Passenger Pigeon — a new School of Management startup that offers an affordable alternative to traditional shipping methods — will fly down Whitney Avenue to central campus this week.

The startup is a peer-to-peer shipping website that, similar to the app-operated taxi service Uber, makes use of drivers who are already traveling to the shipping destination and have some extra space in their cars. Having achieved promising results with their recent pilot launch at the SOM and FES two weeks ago, the founders plan to make Passenger Pigeon accessible to Yale undergraduates by Friday.

“Traditional shipping companies have to operate on highly standardized logistical frameworks,” said Eitan Hochster SOM ’16 FES ’16, one of the startup’s co-founders. “Passenger Pigeon makes it affordable to ship packages that don’t work well with that standardization, such as bulky items or urgent deliveries.”

With traditional shipping companies like FedEx and UPS, sending a package to a nearby city within a day can cost the shipper hundreds of dollars, Hochster said, whereas paying a peer driver for the same service would cost less than $20.

The idea behind Passenger Pigeon was first proposed by Jennifer Milikowsky SOM ’16, another co-founder, who visited her boyfriend in Boston last year and accidentally brought his laptop charger back to New Haven. Because Milikowsky knew her boyfriend would need to use his laptop the next day and that existing same-day shipping services were prohibitively expensive, she had no choice but to make the three-hour commute herself.

According to Hochster, other Yale students have also expressed interest in the services offered by Passenger Pigeon. One of his friends needed to mail a hockey stick home, and another hoped to retrieve a lost jacket from a different city.

After Milikowsky pitched the idea, she worked with Hochster and two other students to build Passenger Pigeon in their “Startup Founders Practicum” class, a program which allows students to gain academic credit for entrepreneurial ventures.

Director of Entrepreneurial Programs Kyle Jensen said Passenger Pigeon is one of the more mature startups in the practicum program.

The program, Jensen said, allows students with their own ventures to meet with alumni and investors, as well as a whole community of other students that are invested in their work and support each other. This creates a balance between the entrepreneurial experience and the educational experience, he said.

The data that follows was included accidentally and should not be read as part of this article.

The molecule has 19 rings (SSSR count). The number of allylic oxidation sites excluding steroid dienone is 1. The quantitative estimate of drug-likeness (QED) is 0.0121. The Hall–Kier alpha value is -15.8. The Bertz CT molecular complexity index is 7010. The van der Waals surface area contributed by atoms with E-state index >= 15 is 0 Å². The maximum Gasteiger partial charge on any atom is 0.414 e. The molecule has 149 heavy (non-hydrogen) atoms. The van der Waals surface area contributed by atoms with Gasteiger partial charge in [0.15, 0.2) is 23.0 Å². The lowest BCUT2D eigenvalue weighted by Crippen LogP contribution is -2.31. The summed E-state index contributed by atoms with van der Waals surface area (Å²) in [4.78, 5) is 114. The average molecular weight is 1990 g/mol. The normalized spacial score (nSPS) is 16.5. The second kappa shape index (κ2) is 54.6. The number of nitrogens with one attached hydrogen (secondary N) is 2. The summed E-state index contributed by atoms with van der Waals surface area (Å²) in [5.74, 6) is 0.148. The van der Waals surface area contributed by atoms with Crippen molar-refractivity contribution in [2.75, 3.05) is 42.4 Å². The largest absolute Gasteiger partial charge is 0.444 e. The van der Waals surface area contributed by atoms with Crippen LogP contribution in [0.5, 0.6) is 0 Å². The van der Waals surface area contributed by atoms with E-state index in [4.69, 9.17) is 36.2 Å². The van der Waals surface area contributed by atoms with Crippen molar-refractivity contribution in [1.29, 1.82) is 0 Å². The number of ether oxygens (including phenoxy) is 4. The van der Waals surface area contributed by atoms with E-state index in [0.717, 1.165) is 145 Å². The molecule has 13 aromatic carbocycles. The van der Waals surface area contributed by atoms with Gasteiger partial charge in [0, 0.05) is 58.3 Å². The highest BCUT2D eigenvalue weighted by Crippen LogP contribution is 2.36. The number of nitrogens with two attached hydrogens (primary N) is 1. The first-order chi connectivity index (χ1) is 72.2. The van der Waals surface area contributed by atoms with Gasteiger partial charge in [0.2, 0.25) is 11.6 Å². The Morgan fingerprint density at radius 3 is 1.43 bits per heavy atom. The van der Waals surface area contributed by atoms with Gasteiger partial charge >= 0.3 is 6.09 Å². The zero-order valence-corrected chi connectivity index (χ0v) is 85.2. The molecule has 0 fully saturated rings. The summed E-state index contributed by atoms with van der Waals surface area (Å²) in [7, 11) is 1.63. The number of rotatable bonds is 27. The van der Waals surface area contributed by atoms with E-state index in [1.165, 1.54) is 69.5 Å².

Jennifer McFadden, associate director of entrepreneurial programs at the SOM, said students in the program discuss their progress and goals with mentors and advisors every week.

“Personally, I think there’s no purer form of management education than starting a company,” McFadden said. “The academic coursework that we have is a relevant complement to those ventures.”

David Johnson SOM ’15, one of the other co-founders, said that for now, Passenger Pigeon will only be available to college students if they use their Yale emails.

“We’re going to start out with a campus focus because we want to work with a smaller demographic and build up the product at the right pace,” said Johnson. “It also works really well as a demographic, because students tend to be more mobile, more price sensitive and more susceptible to accidentally leaving things at home.”

Johnson added that he is planning to develop the platform into a phone application, so that shippers are able to track their packages in real-time through drivers’ phones. Johnson and Hochster both said they hope to eventually open their platform to other campuses across the nation.

Five undergraduates interviewed said they would choose Passenger Pigeon over traditional companies for same-day shipping.

Kate Flanders ’18 said her only concern with the company is ensuring safe delivery, but she would use it if she knew all the drivers would be held liable for damages.

Katherine Lin ’18, meanwhile, said she thinks the premise of a peer-to-peer startup is an exciting concept.

“If it’s a more affordable option, of course I would prefer it,” said Lin. “And I also love that this platform introduces random people to each other — it’s like it helps build a community.”